Sirloin steak is an excellent choice for steak lovers looking for a low-cost steak cut. It tastes similar to the more pricey filet mignon. I love it for its versatility.

It tastes great, but its tender texture makes it ideal for stir-fries or fajitas.

7. Flat Iron Steak

This steak comes from the cow's shoulder and is well-marbled, indicating a high-fat content.

It's full of flavor and texture, so you can enjoy each bite without feeling too chewy. Since flank steak is so lean, it may become tough or overcooked if cooked at high temperatures.

Flat iron steak is typically surrounded by unappealing sinew, so find a butcher who can remove it and provide you with tender cuts.

Like the flank steak or skirt steak, the flat iron steak isn't that popular, but it's only a matter of time before it catches on.

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Tips For Cooking a Tender Steak Cut

Putting a cooked tender cut of steak on top of a wooden board to rest

Here are a few tips that might be helpful when you're cooking these tender cuts:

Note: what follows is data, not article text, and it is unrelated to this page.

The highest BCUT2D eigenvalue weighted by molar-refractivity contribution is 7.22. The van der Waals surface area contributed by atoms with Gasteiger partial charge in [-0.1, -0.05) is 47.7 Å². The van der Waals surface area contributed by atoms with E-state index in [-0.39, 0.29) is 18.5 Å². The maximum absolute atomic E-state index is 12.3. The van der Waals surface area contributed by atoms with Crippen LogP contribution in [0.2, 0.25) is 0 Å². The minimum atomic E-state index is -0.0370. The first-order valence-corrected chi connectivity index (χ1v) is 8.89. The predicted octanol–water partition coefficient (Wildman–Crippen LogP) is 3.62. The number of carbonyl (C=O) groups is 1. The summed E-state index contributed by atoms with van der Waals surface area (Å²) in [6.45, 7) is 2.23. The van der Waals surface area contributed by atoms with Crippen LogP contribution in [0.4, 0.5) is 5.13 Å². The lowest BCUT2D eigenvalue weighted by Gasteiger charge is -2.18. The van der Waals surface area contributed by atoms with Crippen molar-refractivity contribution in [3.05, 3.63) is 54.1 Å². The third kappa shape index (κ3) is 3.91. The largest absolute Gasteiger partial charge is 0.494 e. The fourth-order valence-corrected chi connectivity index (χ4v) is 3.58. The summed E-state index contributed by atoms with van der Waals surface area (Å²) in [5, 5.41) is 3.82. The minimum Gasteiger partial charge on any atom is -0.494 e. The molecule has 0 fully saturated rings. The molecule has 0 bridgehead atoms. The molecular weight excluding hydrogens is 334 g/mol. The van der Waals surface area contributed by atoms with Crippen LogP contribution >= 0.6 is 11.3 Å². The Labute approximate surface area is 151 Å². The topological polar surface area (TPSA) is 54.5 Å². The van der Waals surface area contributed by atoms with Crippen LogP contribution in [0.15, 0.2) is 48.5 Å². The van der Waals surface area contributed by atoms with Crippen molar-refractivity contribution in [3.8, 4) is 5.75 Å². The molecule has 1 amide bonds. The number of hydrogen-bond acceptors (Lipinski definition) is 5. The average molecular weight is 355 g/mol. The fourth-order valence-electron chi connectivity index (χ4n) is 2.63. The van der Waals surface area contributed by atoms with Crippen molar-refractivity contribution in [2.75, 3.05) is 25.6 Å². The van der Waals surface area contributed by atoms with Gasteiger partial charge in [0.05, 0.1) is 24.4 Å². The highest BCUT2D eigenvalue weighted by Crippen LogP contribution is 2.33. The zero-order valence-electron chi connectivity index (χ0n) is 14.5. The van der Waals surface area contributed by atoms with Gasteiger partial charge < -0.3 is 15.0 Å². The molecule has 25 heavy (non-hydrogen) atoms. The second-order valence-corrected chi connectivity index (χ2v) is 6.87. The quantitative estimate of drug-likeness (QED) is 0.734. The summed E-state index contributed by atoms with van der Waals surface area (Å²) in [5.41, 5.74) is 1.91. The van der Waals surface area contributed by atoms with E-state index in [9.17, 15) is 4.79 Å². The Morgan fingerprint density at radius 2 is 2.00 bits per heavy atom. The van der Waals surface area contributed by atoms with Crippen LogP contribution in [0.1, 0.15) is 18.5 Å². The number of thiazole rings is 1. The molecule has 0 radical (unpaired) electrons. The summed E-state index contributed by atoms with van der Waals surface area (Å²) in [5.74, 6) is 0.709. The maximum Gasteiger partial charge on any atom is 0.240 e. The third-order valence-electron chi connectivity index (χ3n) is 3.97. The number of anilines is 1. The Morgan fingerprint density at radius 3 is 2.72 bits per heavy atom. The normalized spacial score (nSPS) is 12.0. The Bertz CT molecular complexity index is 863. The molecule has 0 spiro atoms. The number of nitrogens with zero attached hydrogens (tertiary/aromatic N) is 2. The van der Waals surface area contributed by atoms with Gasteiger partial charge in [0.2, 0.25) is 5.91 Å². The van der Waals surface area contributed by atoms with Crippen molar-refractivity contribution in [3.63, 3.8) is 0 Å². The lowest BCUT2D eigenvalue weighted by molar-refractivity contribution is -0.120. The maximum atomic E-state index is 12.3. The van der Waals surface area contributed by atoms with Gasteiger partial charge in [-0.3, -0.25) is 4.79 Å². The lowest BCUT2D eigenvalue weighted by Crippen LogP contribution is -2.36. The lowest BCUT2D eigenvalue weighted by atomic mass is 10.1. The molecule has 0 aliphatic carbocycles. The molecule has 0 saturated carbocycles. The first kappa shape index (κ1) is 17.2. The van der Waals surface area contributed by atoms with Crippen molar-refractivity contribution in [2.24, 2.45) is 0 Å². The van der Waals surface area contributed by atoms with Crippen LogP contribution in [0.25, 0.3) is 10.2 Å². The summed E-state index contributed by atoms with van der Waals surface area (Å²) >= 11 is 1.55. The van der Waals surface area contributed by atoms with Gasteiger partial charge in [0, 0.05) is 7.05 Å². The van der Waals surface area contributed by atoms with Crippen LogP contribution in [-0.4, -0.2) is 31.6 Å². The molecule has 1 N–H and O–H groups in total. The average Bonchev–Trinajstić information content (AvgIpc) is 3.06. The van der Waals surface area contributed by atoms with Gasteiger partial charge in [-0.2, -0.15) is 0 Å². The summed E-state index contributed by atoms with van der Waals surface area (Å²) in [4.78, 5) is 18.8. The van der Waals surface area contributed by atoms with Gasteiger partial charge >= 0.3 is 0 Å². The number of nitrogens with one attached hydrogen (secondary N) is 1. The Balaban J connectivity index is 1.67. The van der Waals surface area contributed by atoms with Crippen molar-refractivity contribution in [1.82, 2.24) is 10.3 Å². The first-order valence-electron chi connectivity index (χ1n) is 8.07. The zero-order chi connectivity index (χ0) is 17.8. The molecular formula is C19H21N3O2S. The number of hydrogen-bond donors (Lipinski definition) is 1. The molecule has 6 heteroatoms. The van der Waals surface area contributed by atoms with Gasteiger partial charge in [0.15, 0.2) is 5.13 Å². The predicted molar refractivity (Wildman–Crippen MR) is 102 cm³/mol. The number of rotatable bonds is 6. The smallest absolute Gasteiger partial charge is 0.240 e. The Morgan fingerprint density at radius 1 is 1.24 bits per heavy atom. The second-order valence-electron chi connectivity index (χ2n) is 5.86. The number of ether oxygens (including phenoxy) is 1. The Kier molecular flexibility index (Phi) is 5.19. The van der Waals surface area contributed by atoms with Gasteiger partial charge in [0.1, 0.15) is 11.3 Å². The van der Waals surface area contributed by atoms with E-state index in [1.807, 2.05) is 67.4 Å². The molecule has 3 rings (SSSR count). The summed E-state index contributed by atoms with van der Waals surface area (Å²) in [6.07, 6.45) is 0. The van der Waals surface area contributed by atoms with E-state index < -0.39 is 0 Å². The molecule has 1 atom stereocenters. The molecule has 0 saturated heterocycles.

• Let the steak rest: Cold steaks don't uniformly cook because it takes longer for the heat to reach the center. Allow the steaks to sit for at least half an hour before cooking.
  • Season generously: It's better to allow your steaks a generous pat down with salt and black pepper. Do this before allowing the steaks to rest so the seasoning can penetrate deep into the meat.
  • Sear hot: A hot cooking surface is essential for caramelizing the outside of the steak and sealing in the juices and flavor. High heat also produces the textural variety in steakhouse top-notch steaks: crispy on the outside, moist, and tender on the inside. 
  • Use a meat thermometer: Insert a meat thermometer to ensure your steak's internal temperature ranges from 130 to 145°F [3]. Remember that after you remove the steaks from the heat source, the internal temperature will rise by 3-5 degrees.
  • Add toppings: A slab of garlic-infused butter is the tastiest topping you can put on a hot steak. The butter melts over the steak, combining with the meat juices to form its rich gravy.

Also Read: How Long to Let Meat Rest?


Which Is The Most Important Steak Cut From The Tenderloin?

The most important steak cut is filet mignon from the tenderloin since it's cut from the tip of the filet.

Why Is The Beef Tenderloin So Tender?

Beef tenderloin is so tender due to its location. The tenderloin is within a rarely used muscle and has no support function. It also has an average fat constant of 25g/100g, so it's very lean.


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About the author

Arianna Foster
Nutritionist/Editorial Director
Arianna Foster is the editorial director and senior reviewer at Carnivore Style. She loves sharing her passion for nutrition, diverse cooking techniques, and the many health benefits of a meat diet with readers.